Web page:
Black Power takes the National Stage

On October 18, 1968, Tommie Smith and John Carlos, two American sprinters stood on the gold and bronze medal stands for their ceremony at the 1968 Olympic Games in Mexico City. As the flags were raised and the anthem started to play, they each put a fist in the air to symbolize black power. They were both suspended by the U.S. Olympic Committee.

The intention of their action was to bring attention to the Civil Rights Movement in the United States. The teammates from San Jose State University made the gesture instead of listening to their schoolmate Harry Edwards who told them to boycott the Olympics alongside other black athletes.

“Smith later told the media that he raised his right, black-glove-covered fist in the air to represent black power in America while Carlos’ left, black-covered fist represented unity in black America.” –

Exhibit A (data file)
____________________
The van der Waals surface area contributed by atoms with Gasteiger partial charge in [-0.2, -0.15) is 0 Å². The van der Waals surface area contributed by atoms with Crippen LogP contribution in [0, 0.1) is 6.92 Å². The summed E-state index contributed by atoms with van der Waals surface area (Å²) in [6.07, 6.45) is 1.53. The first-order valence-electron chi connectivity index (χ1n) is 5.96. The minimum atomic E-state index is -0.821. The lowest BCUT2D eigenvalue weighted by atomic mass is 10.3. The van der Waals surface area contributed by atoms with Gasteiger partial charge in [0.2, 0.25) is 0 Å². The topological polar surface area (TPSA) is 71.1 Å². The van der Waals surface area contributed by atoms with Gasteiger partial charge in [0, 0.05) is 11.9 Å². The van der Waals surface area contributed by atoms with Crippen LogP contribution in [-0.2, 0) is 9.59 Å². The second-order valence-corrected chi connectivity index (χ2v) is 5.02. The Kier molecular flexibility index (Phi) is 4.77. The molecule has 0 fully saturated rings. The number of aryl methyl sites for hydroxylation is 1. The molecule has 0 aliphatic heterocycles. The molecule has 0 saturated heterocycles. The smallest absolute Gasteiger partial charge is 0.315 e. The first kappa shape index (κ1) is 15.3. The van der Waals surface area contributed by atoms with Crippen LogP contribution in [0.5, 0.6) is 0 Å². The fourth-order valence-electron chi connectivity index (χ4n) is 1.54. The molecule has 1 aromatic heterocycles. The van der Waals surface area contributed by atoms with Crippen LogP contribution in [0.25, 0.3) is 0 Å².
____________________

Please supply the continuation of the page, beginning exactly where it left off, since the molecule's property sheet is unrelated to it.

This highly controversial moment in Olympic history was praised by supporters and was said to be moving and motivational. Opponents of the Civil Rights Movement saw the action as militaristic and threatening.

Peter Norman, the Australian silver medalist of the 200 meter sprint in 1968 showed his support later that evening by wearing a badge for the Olympic Project for Human Rights.

The two American sprinters are now coaches for high school track teams.


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